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I Loved Taking a Mental Health Day, But My Kids Are Reluctant

It was 25 years ago, but I can still feel the tension melting from my shoulders when my mom asked, “Do you want to skip school tomorrow?”

What I remember most about high school is the ever-present exhaustion. I caught the bus before the sun rose. I worked at a restaurant. Took advanced classes. Played a sport. And did school plays. 

I guess it’s no wonder I was so tired!

Yet, before my mom suggested it, I would have never even considered “playing hooky.” That’s what we called it in the 90s, before “mental health days” were a thing.

Thankfully, children’s mental health is getting more attention lately. States like Illinois and Oregon have even passed laws that allow kids to take up to five days off for mental health reasons.

Taking A Mental Health Day

I took exactly two mental health days in high school, and I vividly remember both. One was when my mom suggested I take a break after an especially taxing week. The other was when my dad surprisingly checked me out of school to play nine holes of golf on a beautiful afternoon. I’ll never forget that mid-week hiatus, filled with fresh air and exercise and one-on-one time with my father—it was exactly what I needed right then.

As a parent now, I reflect on my own experience having a break with a mental health day when contemplating if my kids should take one. Because it’s not always as simple as ditching class when you need a little breather.

If my mom had asked me to skip school on a day I had a calculus test, I would have said, “No way!” If my dad checked me out the afternoon I had a chemistry lab, I would have been flustered. In those cases, skipping school would have just caused more stress.

There’s also a clear correlation between absenteeism and poor school performance. The U.S. Department of Education reports that students who miss 15 days of school or more in a year are at serious risk of falling behind.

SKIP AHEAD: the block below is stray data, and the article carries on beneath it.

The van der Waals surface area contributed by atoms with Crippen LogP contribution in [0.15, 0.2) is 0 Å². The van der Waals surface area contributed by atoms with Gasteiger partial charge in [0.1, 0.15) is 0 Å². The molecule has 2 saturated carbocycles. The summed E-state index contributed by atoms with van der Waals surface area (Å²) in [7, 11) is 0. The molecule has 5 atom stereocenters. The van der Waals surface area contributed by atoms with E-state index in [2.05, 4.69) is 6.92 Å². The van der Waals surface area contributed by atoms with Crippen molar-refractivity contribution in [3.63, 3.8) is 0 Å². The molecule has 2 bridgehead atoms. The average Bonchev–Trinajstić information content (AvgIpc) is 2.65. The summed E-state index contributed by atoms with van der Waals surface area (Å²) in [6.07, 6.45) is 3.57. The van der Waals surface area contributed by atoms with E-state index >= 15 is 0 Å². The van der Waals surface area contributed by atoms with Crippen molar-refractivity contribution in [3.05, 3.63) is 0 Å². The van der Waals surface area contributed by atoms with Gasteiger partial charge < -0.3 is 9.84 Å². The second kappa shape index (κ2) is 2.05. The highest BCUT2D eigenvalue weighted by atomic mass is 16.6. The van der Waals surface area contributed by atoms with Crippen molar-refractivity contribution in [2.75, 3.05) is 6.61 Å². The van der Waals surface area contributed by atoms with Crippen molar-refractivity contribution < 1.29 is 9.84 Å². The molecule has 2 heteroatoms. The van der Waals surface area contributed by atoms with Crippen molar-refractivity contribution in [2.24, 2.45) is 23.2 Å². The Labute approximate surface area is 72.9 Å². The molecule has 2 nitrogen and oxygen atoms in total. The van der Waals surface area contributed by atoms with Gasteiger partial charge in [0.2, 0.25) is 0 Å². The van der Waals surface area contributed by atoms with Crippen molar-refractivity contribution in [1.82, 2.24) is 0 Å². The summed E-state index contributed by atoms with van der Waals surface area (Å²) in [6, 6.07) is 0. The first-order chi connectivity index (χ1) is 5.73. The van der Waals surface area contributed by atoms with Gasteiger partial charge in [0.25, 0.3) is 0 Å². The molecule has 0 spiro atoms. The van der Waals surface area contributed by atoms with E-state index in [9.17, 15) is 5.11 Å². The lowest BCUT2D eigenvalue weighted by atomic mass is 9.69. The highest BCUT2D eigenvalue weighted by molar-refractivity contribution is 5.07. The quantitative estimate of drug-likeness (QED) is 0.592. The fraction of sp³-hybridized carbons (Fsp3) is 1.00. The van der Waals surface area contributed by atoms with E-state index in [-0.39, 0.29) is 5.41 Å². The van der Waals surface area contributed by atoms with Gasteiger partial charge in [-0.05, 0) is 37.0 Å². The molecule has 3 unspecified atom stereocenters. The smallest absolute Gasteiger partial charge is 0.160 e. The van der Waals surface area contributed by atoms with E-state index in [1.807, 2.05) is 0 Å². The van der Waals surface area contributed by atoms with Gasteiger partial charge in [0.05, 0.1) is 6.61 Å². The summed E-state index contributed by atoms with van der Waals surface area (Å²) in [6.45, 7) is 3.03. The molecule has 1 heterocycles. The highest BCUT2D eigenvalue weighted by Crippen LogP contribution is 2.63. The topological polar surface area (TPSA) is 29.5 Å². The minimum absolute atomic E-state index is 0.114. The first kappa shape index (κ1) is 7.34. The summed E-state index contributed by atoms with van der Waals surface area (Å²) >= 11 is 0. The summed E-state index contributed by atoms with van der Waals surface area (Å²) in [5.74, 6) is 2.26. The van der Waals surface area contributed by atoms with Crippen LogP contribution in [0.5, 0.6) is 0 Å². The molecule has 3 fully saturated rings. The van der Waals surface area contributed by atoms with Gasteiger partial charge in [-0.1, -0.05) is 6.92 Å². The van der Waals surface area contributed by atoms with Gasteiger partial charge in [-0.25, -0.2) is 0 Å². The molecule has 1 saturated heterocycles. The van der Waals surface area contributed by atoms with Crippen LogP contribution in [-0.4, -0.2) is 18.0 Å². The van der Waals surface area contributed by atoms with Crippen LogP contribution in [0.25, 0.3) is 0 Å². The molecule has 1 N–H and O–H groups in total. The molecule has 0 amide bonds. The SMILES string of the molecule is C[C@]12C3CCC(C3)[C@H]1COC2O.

As parents, we’re tasked with figuring out if our kid needs a break, if that break will cause more harm than good, and making sure they’re not missing so many school days that a mental health day causes an even bigger issue.

For my high schooler, that’s meant checking him out for a special lunch when he was feeling down.

And yesterday, he asked to get a haircut during his study hall—lamenting how his after-school job just increased his hours and it’s really limiting his free time. So, I said, “Sure!” And I saw how that brief reprieve during the school day gave him a chance to decompress and helped lighten his load that evening. 

My middle schooler is so committed to his academic schedule that he doesn’t want to miss a single second of school time. It stresses him out! So for now, I haven’t given him any mental health time-off. But I’ll continue looking for opportunities as he gets older and busier, and his load of schoolwork and after-school activities grow. 

I’ve seen that taking just a day or two off from school can make a difference. I still remember how it made a difference for me. And I’m so thankful my parents recognized the need for a little break—even before “mental health days” were a thing.

When not worrying about her teenagers, Jacqueline Miller is writing about them. Her recent work appears in Parenting Insider and on her website. Follow her on Facebook and Instagram.

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